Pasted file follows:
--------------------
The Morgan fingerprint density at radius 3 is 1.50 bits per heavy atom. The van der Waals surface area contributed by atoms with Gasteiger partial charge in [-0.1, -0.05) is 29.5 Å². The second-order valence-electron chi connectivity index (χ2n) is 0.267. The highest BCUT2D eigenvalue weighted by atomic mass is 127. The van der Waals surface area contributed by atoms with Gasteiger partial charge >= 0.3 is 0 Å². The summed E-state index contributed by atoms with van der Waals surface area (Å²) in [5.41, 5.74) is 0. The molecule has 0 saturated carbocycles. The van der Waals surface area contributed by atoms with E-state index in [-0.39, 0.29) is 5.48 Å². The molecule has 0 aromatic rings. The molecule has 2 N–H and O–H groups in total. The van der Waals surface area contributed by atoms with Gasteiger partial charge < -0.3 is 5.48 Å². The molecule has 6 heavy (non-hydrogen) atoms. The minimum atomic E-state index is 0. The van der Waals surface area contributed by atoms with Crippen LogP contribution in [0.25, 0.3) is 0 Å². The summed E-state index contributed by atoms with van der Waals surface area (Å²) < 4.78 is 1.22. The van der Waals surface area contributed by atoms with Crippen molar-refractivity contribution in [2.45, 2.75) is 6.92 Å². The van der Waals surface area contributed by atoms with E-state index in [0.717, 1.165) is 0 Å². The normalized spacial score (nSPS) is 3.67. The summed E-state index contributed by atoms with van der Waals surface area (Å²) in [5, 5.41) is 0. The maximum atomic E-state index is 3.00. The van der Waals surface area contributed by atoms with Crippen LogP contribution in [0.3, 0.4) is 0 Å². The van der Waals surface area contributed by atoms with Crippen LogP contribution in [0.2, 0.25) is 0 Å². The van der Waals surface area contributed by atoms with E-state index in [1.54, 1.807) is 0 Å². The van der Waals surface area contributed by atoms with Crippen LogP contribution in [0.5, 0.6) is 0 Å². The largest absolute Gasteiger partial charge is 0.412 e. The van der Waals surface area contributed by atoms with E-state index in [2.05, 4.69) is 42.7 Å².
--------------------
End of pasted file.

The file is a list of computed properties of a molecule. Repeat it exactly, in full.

The Morgan fingerprint density at radius 3 is 1.50 bits per heavy atom. The van der Waals surface area contributed by atoms with Gasteiger partial charge in [-0.1, -0.05) is 29.5 Å². The second-order valence-electron chi connectivity index (χ2n) is 0.267. The highest BCUT2D eigenvalue weighted by atomic mass is 127. The van der Waals surface area contributed by atoms with Gasteiger partial charge >= 0.3 is 0 Å². The summed E-state index contributed by atoms with van der Waals surface area (Å²) in [5.41, 5.74) is 0. The molecule has 0 saturated carbocycles. The van der Waals surface area contributed by atoms with E-state index in [-0.39, 0.29) is 5.48 Å². The molecule has 0 aromatic rings. The molecule has 2 N–H and O–H groups in total. The van der Waals surface area contributed by atoms with Gasteiger partial charge < -0.3 is 5.48 Å². The molecule has 6 heavy (non-hydrogen) atoms. The minimum atomic E-state index is 0. The van der Waals surface area contributed by atoms with Crippen LogP contribution in [0.25, 0.3) is 0 Å². The summed E-state index contributed by atoms with van der Waals surface area (Å²) < 4.78 is 1.22. The van der Waals surface area contributed by atoms with Crippen molar-refractivity contribution in [2.45, 2.75) is 6.92 Å². The van der Waals surface area contributed by atoms with E-state index in [0.717, 1.165) is 0 Å². The normalized spacial score (nSPS) is 3.67. The summed E-state index contributed by atoms with van der Waals surface area (Å²) in [5, 5.41) is 0. The maximum atomic E-state index is 3.00. The van der Waals surface area contributed by atoms with Crippen LogP contribution in [0.3, 0.4) is 0 Å². The van der Waals surface area contributed by atoms with Crippen LogP contribution in [0.2, 0.25) is 0 Å². The van der Waals surface area contributed by atoms with E-state index in [1.54, 1.807) is 0 Å². The van der Waals surface area contributed by atoms with Crippen LogP contribution in [0.5, 0.6) is 0 Å². The largest absolute Gasteiger partial charge is 0.412 e. The van der Waals surface area contributed by atoms with E-state index in [2.05, 4.69) is 42.7 Å².